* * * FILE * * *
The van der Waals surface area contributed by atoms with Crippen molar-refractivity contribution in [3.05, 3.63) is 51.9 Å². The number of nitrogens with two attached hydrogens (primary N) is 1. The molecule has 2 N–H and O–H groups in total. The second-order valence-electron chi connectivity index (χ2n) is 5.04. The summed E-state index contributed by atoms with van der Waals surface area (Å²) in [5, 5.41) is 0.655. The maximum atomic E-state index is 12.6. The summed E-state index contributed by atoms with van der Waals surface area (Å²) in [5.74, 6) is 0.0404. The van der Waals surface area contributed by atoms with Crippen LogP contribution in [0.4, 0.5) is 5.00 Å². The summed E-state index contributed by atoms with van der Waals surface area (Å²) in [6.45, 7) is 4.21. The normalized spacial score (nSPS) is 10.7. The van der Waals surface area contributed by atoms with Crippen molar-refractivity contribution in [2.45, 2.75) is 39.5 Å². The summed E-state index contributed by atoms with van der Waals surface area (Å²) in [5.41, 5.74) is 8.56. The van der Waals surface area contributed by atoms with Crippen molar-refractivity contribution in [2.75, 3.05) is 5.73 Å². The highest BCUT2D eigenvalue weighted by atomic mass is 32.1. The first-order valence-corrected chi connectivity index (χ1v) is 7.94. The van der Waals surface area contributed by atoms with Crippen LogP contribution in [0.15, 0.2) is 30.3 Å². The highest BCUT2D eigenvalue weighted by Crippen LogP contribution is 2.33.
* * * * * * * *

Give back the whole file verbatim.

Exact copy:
The van der Waals surface area contributed by atoms with Crippen molar-refractivity contribution in [3.05, 3.63) is 51.9 Å². The number of nitrogens with two attached hydrogens (primary N) is 1. The molecule has 2 N–H and O–H groups in total. The second-order valence-electron chi connectivity index (χ2n) is 5.04. The summed E-state index contributed by atoms with van der Waals surface area (Å²) in [5, 5.41) is 0.655. The maximum atomic E-state index is 12.6. The summed E-state index contributed by atoms with van der Waals surface area (Å²) in [5.74, 6) is 0.0404. The van der Waals surface area contributed by atoms with Crippen LogP contribution in [0.4, 0.5) is 5.00 Å². The summed E-state index contributed by atoms with van der Waals surface area (Å²) in [6.45, 7) is 4.21. The normalized spacial score (nSPS) is 10.7. The van der Waals surface area contributed by atoms with Crippen molar-refractivity contribution in [2.45, 2.75) is 39.5 Å². The summed E-state index contributed by atoms with van der Waals surface area (Å²) in [5.41, 5.74) is 8.56. The van der Waals surface area contributed by atoms with Crippen molar-refractivity contribution in [2.75, 3.05) is 5.73 Å². The highest BCUT2D eigenvalue weighted by atomic mass is 32.1. The first-order valence-corrected chi connectivity index (χ1v) is 7.94. The van der Waals surface area contributed by atoms with Crippen LogP contribution in [0.15, 0.2) is 30.3 Å². The highest BCUT2D eigenvalue weighted by Crippen LogP contribution is 2.33.